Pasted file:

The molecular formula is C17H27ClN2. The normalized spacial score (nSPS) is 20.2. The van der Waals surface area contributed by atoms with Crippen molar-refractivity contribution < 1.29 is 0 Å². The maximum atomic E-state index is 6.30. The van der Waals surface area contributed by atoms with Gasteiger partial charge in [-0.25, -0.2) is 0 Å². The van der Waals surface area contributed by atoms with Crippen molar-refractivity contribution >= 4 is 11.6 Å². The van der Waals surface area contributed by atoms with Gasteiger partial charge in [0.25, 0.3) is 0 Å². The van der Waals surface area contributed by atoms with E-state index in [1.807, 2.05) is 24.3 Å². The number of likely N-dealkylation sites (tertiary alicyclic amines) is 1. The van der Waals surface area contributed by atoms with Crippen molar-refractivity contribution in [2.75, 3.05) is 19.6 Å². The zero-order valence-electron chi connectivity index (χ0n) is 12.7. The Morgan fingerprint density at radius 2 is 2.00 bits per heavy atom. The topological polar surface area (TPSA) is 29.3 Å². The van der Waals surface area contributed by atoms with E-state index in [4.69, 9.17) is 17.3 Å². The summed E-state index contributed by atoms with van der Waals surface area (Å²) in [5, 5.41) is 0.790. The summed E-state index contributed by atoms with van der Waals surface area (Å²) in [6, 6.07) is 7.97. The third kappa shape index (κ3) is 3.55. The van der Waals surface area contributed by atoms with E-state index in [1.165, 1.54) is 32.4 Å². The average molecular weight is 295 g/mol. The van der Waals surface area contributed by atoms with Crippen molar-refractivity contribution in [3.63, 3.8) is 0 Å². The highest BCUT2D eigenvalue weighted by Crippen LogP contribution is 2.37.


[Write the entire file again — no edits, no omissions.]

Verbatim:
The molecular formula is C17H27ClN2. The normalized spacial score (nSPS) is 20.2. The van der Waals surface area contributed by atoms with Crippen molar-refractivity contribution < 1.29 is 0 Å². The maximum atomic E-state index is 6.30. The van der Waals surface area contributed by atoms with Gasteiger partial charge in [-0.25, -0.2) is 0 Å². The van der Waals surface area contributed by atoms with Crippen molar-refractivity contribution >= 4 is 11.6 Å². The van der Waals surface area contributed by atoms with Gasteiger partial charge in [0.25, 0.3) is 0 Å². The van der Waals surface area contributed by atoms with E-state index in [1.807, 2.05) is 24.3 Å². The number of likely N-dealkylation sites (tertiary alicyclic amines) is 1. The van der Waals surface area contributed by atoms with Crippen molar-refractivity contribution in [2.75, 3.05) is 19.6 Å². The zero-order valence-electron chi connectivity index (χ0n) is 12.7. The Morgan fingerprint density at radius 2 is 2.00 bits per heavy atom. The topological polar surface area (TPSA) is 29.3 Å². The van der Waals surface area contributed by atoms with E-state index in [4.69, 9.17) is 17.3 Å². The summed E-state index contributed by atoms with van der Waals surface area (Å²) in [5, 5.41) is 0.790. The summed E-state index contributed by atoms with van der Waals surface area (Å²) in [6, 6.07) is 7.97. The third kappa shape index (κ3) is 3.55. The van der Waals surface area contributed by atoms with E-state index in [1.165, 1.54) is 32.4 Å². The average molecular weight is 295 g/mol. The van der Waals surface area contributed by atoms with Crippen molar-refractivity contribution in [3.63, 3.8) is 0 Å². The highest BCUT2D eigenvalue weighted by Crippen LogP contribution is 2.37.